I must admit, I havenâ€™t always been the most avid online video watcher. Itâ€™s not that I donâ€™t enjoy them; Iâ€™ve just always been more of a reader or one to scroll through pictures. This isnâ€™t to say I never watch videos or share them; I just only share the really funny ones, or videos that make a lasting impression.
This got me thinking; what do the most shared videos have in common and what elements of these videos resonate with the most people?
Letâ€™s watch seven of the most shared videos of 2013 (so far), according to Viral Video Chart, powered by Unruly, to see the common elements that made them highly shared within the online community.
1. Dove Real Beauty Sketches
With 124,837,162 views and 4,205,803 shares through Facebook, Twitter and blog posts, this video tops the list as the most shared of the year.
2. baby & me / the new evian film
Of its 64,588,435 views, this video was shared 3,285,465 times since being discovered on April 19, 2013.
3. Kmartâ€™s Ship My Pants
Viewed 29,583,384 times and shared 3,036,494 times, this ingenious commercial is the third most shared video of the year (to date).
4. Budweiserâ€™s Super Bowl Ad 2013 – The Clydesdales Brotherhood
Boasting 15,392,524 views and 2,719,395 shares, this commercial debuted during the 2013 Super Bowl.
5. Pepsi MAX & Jeff Gordon Present: “Test Drive”
With 44,194,134 online views and 2,680,407 shares, Jeff Gordon took this car salesman on the ride of his life.
6. Official Ram Trucksâ€™ Super Bowl Commercial “Farmer”
Viewed 20,509,202 times online, this touching Super Bowl 2013 ad was shared 1,873,236 times.
7. Harlem Shake Miami HEAT Edition
Their take on a popular internet meme, the Miami Heatâ€™s Harlem Shake video was viewed 46,683,280 times and shared 1,653,403 times since March 1, 2013.
Common elements of the most shared videos of the year
After watching and analyzing these videos, three common elements stood out. These elements were apparent throughout all of the videos, with some being more obvious than the others.
As you watched each video, it made you feel something. Whether you found the Dove commercial to be inspirational, Kmartâ€™s commercial to be hilarious or the Ram Trucksâ€™ Super Bowl commercial to be touching, each video evoked some sort of emotion, which is what makes them highly shareable.
Think about the last video you shared. Did you share it because it was so touching you wanted all of your followers to feel what you felt? Or did you share it because you couldnâ€™t stop watching it because it was just that funny?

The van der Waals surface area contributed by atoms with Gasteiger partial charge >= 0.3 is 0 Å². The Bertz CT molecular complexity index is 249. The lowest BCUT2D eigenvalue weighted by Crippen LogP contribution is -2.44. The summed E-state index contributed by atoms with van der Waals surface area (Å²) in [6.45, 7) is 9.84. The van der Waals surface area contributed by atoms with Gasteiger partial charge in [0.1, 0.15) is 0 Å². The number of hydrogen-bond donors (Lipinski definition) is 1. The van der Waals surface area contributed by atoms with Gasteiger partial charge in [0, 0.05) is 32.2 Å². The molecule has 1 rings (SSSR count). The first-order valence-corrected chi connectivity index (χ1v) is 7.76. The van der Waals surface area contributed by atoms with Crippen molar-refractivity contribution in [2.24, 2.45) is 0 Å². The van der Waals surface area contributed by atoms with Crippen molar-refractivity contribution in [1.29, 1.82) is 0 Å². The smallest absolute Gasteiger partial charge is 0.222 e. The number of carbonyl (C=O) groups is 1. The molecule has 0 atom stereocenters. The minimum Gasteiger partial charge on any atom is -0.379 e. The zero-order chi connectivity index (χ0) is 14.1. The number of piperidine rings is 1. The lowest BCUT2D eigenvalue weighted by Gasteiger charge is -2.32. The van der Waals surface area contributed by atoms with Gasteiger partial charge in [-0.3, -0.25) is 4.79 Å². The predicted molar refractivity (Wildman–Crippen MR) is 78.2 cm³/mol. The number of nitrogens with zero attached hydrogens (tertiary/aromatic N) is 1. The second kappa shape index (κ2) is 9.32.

Without stirring sentiment, the probability of your video being shared is unlikely. It doesnâ€™t matter if youâ€™re tugging on the heartstrings or if you want people to fall off their chairs in a fit of laughter, the key to a highly shared video is to make people feel.
Tells a story
Each of these videos tells us a story of someone or something. Although some of the stories are more abstract, like the Evian babies and the Miami Heatâ€™s Harlem Shake, from the beginning to the end, we are taken on a journey.
The Pepsi Max and Budweiser commercials do an exceptional job of telling a story. Where the Pepsi Max commercial takes us through a celebrity prank, the Budweiser spot shows us the special bond between a horse and its owner, even after years of separation.
People enjoy stories, especially visual stories; we love to listen, watch and connect with others.
Creates brand awareness
Instead of traditional, in-your-face marketing, the most shared videos of the year are effective in creating brand awareness through telling stories and evoking emotion. While itâ€™s clear these brands are trying to sell something, from water to beer, beauty products and sporting event tickets, they do it subtly.
These videos focus less on selling and more on creating a culture around the brand. They want people to identify with their brand first, and then because of their loyalty and awareness, they want people to buy their products.
Take the Ram Truckâ€™s commercial, Ram has clearly identified their target audience as farmers and speaks directly to them. Not in a way to say every farmer needs a Ram, but more as an acknowledgement to their constant hard work and dedication to their choice of livelihood. Of course, the Ram is present in the commercial, but more as a symbol of its resilience and strength, just like the farmers.
With more than 100 hours of video being uploaded to YouTube each minute, itâ€™s certainly an uphill battle to have a video go viral. However, itâ€™s not impossible. Unquestionably some of the more popular brands, I am inclined to think that regardless of the brand, these videos would have been found and shared because of the content and the impact they left.